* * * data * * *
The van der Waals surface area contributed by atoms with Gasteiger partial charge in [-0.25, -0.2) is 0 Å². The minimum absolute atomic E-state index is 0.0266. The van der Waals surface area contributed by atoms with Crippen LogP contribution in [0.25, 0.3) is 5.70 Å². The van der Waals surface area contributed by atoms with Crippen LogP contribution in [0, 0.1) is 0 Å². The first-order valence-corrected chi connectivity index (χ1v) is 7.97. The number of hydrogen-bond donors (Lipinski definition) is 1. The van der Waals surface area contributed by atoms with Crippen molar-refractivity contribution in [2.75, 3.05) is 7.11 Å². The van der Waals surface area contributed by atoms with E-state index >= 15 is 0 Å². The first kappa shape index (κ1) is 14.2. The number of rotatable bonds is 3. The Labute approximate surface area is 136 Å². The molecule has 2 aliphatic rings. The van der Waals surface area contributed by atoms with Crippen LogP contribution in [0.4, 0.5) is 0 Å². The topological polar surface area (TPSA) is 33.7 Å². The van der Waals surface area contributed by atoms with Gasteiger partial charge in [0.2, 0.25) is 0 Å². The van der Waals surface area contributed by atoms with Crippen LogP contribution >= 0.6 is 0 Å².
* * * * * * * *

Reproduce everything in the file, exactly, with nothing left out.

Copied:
The van der Waals surface area contributed by atoms with Gasteiger partial charge in [-0.25, -0.2) is 0 Å². The minimum absolute atomic E-state index is 0.0266. The van der Waals surface area contributed by atoms with Crippen LogP contribution in [0.25, 0.3) is 5.70 Å². The van der Waals surface area contributed by atoms with Crippen LogP contribution in [0, 0.1) is 0 Å². The first-order valence-corrected chi connectivity index (χ1v) is 7.97. The number of hydrogen-bond donors (Lipinski definition) is 1. The van der Waals surface area contributed by atoms with Crippen molar-refractivity contribution in [2.75, 3.05) is 7.11 Å². The van der Waals surface area contributed by atoms with E-state index >= 15 is 0 Å². The first kappa shape index (κ1) is 14.2. The number of rotatable bonds is 3. The Labute approximate surface area is 136 Å². The molecule has 2 aliphatic rings. The van der Waals surface area contributed by atoms with Crippen LogP contribution in [0.4, 0.5) is 0 Å². The topological polar surface area (TPSA) is 33.7 Å². The van der Waals surface area contributed by atoms with Gasteiger partial charge in [0.2, 0.25) is 0 Å². The van der Waals surface area contributed by atoms with Crippen LogP contribution >= 0.6 is 0 Å².